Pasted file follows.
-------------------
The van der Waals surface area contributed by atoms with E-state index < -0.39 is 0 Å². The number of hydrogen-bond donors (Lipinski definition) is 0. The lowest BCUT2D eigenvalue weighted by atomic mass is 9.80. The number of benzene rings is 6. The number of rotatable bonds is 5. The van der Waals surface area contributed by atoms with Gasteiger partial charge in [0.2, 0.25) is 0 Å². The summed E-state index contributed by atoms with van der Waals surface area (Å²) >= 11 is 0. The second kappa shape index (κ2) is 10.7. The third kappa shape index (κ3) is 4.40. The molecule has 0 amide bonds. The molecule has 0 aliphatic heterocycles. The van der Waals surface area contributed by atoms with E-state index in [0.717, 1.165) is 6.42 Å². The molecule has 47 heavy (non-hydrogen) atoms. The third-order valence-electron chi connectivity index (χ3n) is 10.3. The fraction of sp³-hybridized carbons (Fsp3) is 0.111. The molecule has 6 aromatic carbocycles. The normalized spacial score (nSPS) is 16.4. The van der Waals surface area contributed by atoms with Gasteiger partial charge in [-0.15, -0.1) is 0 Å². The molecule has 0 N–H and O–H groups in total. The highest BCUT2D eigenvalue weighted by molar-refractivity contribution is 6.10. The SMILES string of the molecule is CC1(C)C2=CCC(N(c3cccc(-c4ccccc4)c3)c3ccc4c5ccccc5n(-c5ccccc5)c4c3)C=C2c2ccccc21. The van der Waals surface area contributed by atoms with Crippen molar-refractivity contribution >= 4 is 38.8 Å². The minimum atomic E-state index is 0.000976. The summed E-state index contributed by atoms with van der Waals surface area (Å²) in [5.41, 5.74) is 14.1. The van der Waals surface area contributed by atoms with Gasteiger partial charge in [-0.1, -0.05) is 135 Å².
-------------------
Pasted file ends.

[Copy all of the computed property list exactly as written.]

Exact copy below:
The van der Waals surface area contributed by atoms with E-state index < -0.39 is 0 Å². The number of hydrogen-bond donors (Lipinski definition) is 0. The lowest BCUT2D eigenvalue weighted by atomic mass is 9.80. The number of benzene rings is 6. The number of rotatable bonds is 5. The van der Waals surface area contributed by atoms with Gasteiger partial charge in [0.2, 0.25) is 0 Å². The summed E-state index contributed by atoms with van der Waals surface area (Å²) >= 11 is 0. The second kappa shape index (κ2) is 10.7. The third kappa shape index (κ3) is 4.40. The molecule has 0 amide bonds. The molecule has 0 aliphatic heterocycles. The van der Waals surface area contributed by atoms with E-state index in [0.717, 1.165) is 6.42 Å². The molecule has 47 heavy (non-hydrogen) atoms. The third-order valence-electron chi connectivity index (χ3n) is 10.3. The fraction of sp³-hybridized carbons (Fsp3) is 0.111. The molecule has 6 aromatic carbocycles. The normalized spacial score (nSPS) is 16.4. The van der Waals surface area contributed by atoms with Gasteiger partial charge in [-0.15, -0.1) is 0 Å². The molecule has 0 N–H and O–H groups in total. The highest BCUT2D eigenvalue weighted by molar-refractivity contribution is 6.10. The SMILES string of the molecule is CC1(C)C2=CCC(N(c3cccc(-c4ccccc4)c3)c3ccc4c5ccccc5n(-c5ccccc5)c4c3)C=C2c2ccccc21. The van der Waals surface area contributed by atoms with Crippen molar-refractivity contribution >= 4 is 38.8 Å². The minimum atomic E-state index is 0.000976. The summed E-state index contributed by atoms with van der Waals surface area (Å²) in [5.41, 5.74) is 14.1. The van der Waals surface area contributed by atoms with Gasteiger partial charge in [-0.1, -0.05) is 135 Å².